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Original Research Articles

Supporting Parents in Caring for Children with Disability in Ghana

Authors:

Joyce den Besten ,

Enablement, NL
About Joyce

Joyce received her Master’s degree in Health Sciences from VU University Amsterdam in 2012. She has been active in the field of disability as a researcher and currently works as a nurse caring for refugees. 

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Marije Tebogo Cornielje,

Enablement, NL
About Marije Tebogo

Marije Cornielje graduated in 2013 in the field of International Development Sociology and Research from Wageningen University. She has conducted research in Nepal, Bangladesh, Ireland, Malawi and Netherlands. The topics that she addressed were evaluation of rehabilitation programs, sexual and reproductive health, and well-being and social networks of elderly. Marije currently works with Enablement.

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Huib Cornielje,

Enablement
About Huib

Huib Cornielje holds an MSc from University of Witwatersrand South Africa and a Master in Public Health with the Netherlands School of Public Health. Since 1999, he has been the Director of Enablement - through Research and Education - an not-for-profit agency specialized in capacity building in Community Based Rehabilitation.

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David Norden Botwey

Samuel Wellington Botwey (SWB) Foundation, GH
About David Norden

David Norden Botwey is the Executive Director of the Samuel Wellington Botwey (SWEB) Foundation, a non-governmental organisation in Ghana, committed to promoting the rights and social inclusion of persons with disabilities. David lecturers in Rehabilitation of persons with disabilities and holds an MA from University of Leeds, UK, in Development Studies and Disability.

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Abstract

Purpose: This study assesses the factors that influence the wellbeing of caregivers and their children with a disability, in a rural and an urban site in Ghana. The wellbeing of parents, not surprisingly, influences the wellbeing of their children. A better understanding of the role and challenges faced by parents in caring for their child with a disability will help to improve existing services and support for children with disability.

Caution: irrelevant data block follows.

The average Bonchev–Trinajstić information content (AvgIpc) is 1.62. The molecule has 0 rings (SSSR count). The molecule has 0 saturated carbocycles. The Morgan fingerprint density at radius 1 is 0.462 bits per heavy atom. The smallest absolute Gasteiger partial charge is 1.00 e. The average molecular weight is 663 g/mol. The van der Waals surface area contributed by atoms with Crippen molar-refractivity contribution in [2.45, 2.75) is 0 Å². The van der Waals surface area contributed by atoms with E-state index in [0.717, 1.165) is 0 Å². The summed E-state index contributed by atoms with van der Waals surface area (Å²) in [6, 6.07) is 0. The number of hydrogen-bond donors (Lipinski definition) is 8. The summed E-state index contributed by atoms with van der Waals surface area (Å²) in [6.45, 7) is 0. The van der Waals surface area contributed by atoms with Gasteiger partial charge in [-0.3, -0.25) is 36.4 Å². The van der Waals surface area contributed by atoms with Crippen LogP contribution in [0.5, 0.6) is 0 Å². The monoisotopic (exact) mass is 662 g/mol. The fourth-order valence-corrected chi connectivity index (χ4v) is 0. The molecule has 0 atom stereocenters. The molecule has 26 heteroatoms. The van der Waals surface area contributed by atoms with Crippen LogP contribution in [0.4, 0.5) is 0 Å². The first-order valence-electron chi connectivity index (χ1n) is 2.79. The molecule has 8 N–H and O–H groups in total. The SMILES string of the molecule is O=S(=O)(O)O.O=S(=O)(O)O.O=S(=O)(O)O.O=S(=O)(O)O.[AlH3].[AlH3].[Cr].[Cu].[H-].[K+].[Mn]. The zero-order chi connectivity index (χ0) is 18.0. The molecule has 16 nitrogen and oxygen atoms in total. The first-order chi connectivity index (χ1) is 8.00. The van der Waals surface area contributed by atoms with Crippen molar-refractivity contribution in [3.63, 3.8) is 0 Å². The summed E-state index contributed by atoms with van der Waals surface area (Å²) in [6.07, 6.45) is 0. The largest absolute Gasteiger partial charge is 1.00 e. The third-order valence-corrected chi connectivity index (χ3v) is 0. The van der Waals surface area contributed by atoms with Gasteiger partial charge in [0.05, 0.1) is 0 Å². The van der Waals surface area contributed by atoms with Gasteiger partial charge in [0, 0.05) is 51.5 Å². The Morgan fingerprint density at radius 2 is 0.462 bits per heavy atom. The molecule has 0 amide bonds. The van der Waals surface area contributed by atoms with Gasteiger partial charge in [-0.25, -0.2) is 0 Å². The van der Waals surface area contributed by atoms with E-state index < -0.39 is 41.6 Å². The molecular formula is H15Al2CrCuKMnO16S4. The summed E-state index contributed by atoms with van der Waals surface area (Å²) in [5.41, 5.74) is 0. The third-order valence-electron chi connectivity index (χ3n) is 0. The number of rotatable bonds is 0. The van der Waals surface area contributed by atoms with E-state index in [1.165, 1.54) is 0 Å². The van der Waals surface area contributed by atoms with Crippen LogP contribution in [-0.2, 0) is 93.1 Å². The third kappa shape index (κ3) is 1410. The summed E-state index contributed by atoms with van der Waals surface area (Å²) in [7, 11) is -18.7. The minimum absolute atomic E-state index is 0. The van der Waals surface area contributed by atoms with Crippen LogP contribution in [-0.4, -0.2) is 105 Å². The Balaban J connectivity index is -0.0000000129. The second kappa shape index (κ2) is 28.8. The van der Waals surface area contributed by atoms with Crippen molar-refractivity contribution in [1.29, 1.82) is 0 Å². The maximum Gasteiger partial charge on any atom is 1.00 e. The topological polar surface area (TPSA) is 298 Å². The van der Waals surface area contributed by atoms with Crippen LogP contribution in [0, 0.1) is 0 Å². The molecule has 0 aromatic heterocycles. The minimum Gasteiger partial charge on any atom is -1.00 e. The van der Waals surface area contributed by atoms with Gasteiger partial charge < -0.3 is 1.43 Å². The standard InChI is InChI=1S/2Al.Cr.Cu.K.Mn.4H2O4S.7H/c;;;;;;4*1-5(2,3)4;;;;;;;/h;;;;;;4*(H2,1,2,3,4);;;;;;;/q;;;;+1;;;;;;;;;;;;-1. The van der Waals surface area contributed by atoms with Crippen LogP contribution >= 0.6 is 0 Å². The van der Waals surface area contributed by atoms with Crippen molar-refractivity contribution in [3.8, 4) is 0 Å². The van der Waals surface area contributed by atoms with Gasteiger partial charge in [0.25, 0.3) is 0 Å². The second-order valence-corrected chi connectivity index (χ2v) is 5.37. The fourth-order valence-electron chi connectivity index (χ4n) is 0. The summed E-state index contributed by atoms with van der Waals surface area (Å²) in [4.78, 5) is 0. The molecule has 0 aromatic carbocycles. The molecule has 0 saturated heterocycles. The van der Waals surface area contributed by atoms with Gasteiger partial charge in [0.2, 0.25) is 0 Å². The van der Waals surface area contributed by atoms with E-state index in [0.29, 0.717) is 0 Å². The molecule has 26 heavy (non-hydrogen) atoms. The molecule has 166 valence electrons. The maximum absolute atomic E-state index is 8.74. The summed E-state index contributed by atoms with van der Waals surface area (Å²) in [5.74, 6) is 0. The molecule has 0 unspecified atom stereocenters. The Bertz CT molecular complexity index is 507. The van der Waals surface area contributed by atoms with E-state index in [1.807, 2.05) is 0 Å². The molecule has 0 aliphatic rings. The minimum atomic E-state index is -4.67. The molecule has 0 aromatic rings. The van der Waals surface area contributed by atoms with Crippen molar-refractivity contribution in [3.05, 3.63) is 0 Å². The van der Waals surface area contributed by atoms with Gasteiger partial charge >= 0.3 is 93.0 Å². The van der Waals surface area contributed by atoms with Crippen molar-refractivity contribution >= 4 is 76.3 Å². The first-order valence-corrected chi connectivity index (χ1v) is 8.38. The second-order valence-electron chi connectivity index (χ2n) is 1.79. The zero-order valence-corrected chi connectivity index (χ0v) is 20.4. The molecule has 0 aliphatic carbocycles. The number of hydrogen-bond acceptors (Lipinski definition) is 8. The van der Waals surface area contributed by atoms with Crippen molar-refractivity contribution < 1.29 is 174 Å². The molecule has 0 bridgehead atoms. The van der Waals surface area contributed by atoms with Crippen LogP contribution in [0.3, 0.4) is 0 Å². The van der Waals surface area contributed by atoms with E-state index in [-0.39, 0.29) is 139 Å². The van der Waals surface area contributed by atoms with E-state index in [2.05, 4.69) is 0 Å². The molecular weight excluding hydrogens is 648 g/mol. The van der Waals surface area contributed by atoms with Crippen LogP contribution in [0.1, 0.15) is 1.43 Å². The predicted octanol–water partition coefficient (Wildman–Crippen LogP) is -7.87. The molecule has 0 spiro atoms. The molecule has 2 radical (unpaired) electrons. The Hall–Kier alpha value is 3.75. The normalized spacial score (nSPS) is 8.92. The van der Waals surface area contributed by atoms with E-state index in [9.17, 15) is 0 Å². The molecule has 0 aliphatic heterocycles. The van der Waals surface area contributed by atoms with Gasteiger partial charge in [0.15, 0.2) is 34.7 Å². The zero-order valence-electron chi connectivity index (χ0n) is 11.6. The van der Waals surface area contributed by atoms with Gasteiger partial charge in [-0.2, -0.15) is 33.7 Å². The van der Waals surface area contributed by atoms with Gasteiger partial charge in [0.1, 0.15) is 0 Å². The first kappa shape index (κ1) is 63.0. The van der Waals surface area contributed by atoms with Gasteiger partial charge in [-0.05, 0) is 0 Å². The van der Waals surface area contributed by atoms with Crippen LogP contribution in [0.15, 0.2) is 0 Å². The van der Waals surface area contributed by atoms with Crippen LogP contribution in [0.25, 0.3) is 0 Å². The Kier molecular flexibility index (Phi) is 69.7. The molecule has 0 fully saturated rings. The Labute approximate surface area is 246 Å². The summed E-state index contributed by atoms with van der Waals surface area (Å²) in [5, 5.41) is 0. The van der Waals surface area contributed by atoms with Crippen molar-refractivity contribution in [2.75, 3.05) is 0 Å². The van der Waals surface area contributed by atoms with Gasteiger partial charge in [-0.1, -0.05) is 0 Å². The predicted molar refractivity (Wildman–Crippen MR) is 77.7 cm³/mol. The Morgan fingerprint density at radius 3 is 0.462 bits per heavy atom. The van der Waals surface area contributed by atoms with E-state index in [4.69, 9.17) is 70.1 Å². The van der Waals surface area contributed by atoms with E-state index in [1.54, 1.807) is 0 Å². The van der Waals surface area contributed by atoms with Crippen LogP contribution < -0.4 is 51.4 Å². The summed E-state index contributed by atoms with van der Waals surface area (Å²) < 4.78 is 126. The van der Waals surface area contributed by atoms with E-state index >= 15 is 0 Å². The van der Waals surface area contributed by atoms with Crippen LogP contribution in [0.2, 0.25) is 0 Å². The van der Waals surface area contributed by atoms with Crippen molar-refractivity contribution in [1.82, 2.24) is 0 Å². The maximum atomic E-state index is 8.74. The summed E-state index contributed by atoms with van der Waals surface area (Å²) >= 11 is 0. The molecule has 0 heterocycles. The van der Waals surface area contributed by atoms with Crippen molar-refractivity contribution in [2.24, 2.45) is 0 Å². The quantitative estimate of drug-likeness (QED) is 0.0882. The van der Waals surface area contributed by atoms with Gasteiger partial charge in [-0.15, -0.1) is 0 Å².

Methods: Twenty-five parents of children with different disabilities participated in a PhotoVoice study. Photographs taken by parents, to show the challenges they experienced in childcare, were explained and discussed during focus group discussions. The Cantril Ladder was used to discuss subjective wellbeing.

Results: The photographs and discussions with parents indicated that the extensive time spent on their child, the child’s poor health status, and lack of educational opportunities had a negative influence on the wellbeing of both parent and child. Parents struggle to earn an income to provide for a child with disability. This often causes them to sink into (even deeper) poverty, and further increases the challenge to provide the (specific) care that a child with disability needs.

Conclusions and Implications: If governments, non-governmental organisations and community-based organisations want to contribute to the wellbeing of children with disability, they should be aware of the immediate context of the child, namely the family, and of the specific needs of the parents. Since the wellbeing of parents can affect the wellbeing of the child, and a child with disability may often cause further poverty in the family, relieving parents from some of the demands of childcare could help them to generate income, to the ultimate benefit of the entire family. Organisations working for children with a disability should actively involve parents of these children in designing and implementing interventions.
How to Cite: den Besten, J., Cornielje, M.T., Cornielje, H. and Botwey, D.N., 2016. Supporting Parents in Caring for Children with Disability in Ghana. Disability, CBR & Inclusive Development, 27(3), pp.87–101. DOI: http://doi.org/10.5463/dcid.v27i3.530
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Published on 14 Nov 2016.

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